That movie and that moment put me on a track to horror-dom that I’ve never quite gotten off of, and I owe it all the George Romero(and I suppose Stephen King, too.) That night started a journey into all things creepy, kooky, and downright disturbing. While many directors helped to fill my psyche with visions of the bizarre and bloody, no one did it with as much class as George Romero. Before Creepshow I had seen Night of the Living Dead on late night TV, but it didn’t really sink into my brain at 7 or 8 years old. Once Creepshow indoctrinated me, I was off and running. Romero’s Dawn of the Dead was the game changer. It was disturbing, chaotic, quirky, gory, and it spoke to society and consumerism. You couldn’t go to the mall after seeing DotD and not see blue-skinned zombies walking around with Orange Julius cups and Hot Sam pretzels. Day of the Dead, while not as essential as Dawn, still spoke to the evil that men do went left to their own devices. It also upped the ante in the gore department.

Those two movies, along with after revisiting Night of the Living Dead felt like these massive peaks that every horror filmmaker ever since have been trying to ascend to. George Romero wanted to scare the hell out of you, but he also wanted to comment on the current state of affairs. He wasn’t out to give us cheap thrills. He wanted to show us the horrors that awaited us outside our very front doors that we weren’t willing to look for ourselves. Romero’s zombie films were like these carnival mirrors showing us the world in distorted, grotesque fashions. You could get lost in the metaphors within those films, so if you chose just to enjoy the gore, story, acting, and sights instead no one could blame you. Least of all George Romero.

Besides his series of zombie films that changed horror forever, George Romero made many more amazing horror films. Martin, The Crazies, Monkey Shines, The Dark Half, Bruiser, and even his collaboration with Dario Argento Two Evil Eyes all showed Romero’s unique eye and perspective on a genre that had been weighted down by sleazy thrills and cheap production design.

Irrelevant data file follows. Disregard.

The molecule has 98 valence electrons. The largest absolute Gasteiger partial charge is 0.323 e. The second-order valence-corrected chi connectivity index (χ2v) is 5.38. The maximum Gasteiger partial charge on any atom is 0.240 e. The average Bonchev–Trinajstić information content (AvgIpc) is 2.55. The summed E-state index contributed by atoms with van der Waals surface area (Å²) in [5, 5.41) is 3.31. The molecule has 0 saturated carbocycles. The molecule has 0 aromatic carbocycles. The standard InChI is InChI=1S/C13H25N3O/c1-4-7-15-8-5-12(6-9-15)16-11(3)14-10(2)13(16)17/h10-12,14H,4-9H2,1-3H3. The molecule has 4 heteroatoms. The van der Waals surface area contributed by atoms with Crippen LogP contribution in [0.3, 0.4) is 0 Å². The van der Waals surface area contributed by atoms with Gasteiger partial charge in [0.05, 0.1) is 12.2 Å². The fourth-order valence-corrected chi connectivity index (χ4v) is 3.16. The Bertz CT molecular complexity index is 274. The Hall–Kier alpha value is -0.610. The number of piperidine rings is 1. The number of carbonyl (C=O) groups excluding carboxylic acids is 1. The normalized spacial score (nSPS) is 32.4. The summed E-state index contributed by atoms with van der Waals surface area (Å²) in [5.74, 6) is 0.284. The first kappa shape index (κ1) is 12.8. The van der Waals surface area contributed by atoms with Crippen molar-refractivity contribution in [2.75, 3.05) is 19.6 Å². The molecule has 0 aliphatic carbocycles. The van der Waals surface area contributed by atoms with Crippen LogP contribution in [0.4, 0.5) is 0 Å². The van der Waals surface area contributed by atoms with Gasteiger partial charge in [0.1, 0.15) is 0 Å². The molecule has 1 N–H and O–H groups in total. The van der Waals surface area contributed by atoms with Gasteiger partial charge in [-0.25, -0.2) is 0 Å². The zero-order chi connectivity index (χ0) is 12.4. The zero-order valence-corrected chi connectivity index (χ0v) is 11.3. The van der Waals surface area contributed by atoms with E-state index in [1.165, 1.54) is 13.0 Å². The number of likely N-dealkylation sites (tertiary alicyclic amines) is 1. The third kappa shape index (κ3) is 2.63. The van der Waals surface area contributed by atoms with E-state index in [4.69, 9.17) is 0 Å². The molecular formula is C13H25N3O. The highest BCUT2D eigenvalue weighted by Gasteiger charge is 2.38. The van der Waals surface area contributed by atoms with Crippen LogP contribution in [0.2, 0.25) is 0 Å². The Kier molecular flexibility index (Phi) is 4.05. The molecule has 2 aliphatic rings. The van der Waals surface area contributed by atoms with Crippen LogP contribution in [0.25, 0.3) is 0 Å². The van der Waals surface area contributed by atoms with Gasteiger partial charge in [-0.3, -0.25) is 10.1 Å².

George Romero came from a place of creating art over commerce. His influences were heavy hitters and included Orson Welles, John Ford, Stanley Kubrick, Alfred Hitchcock, and Michael Powell’s The Tales Of Hoffman as one of his favorite films. His films never felt like cheap horror. They borrowed from the classics that came before and built their own worlds within Romero’s keen eye and knack for storytelling. He could’ve told stories in any genre, but horror was where he found a unique space to tell his stories. Edgar Allan Poe, with his morality plays as seen through the eyes of a doomed world and lovelorn spirit, is where Romero himself found a spot to speak out on society’s missteps and foibles. There’s nothing more horrifying than what’s lurking in our own subconscious, waiting to rise up when we least expect it.

We’ve lost one of the great voices in horror cinema, or any cinema for that matter. Romero saw the world, both the good and bad, and attempted to portray them both with equal fervor in his films. Despite the darker dispositions of his films, he was a man with heart and the desire to make great art. If he’d only made Night of the Living Dead, Dawn of the Dead, and Day of the Dead and had stopped at that point we’d still be talking about the man as a genius.

Long live George Romero, the King of the Dead.



Ole. Okay?

DSC04269Technically my week-long sabbatical from work is over. It’s Friday evening, 6:38pm to be exact, and this would now be considered just another Friday night. But fear not, I’m not letting technicalities bring me down. No way, pal. The big cold shoulder from Mother Nature is on it’s way, and she’s making it extra cold. Highs are going to be in the negatives on Monday, with Sunday possibly bringing a foot of snow. That Mother Nature, she’s a feisty one. So in preparation for such arctic temps and glacial situations, I’ve stocked our pantry and fridge with essentials: milk, eggs, cheese, meat, fruits, and beer. Yep, we’re covered. Oh, and there’s a new container of peanut butter and two loaves of bread in case things get hairy. I don’t see it getting to PB&J desperation. It’s better to be cautious than some carefree, peanut butter-lacking idiot, am I right?

Since it is Friday night, there’s a record playing(Dave Brubeck Quartet’s Time Out to be exact)and a beer next to me(Old Style…yep, Chicago’s finest lager. A stained wife beater will be worn momentarily.) Earlier I spun John Coltrane’s Ole. It took me some time to grab this album. Not sure why. Maybe because I don’t speak Spanish? No, that’s not it. That’s just stupid. After some reading up on the album and that Eric Dolphy had something to do with this record(the music, not the actual recording process)I decided to go for it. I picked up the remastered 180 gram version(thanks, Atlantic)haven’t looked back. It’s another great album in a line of great albums by Coltrane. I won’t go into detail, I’ll just say it’s a hell of an album and if that sort of thing tickles your fancy or butters your muffin you should get a hold of this album.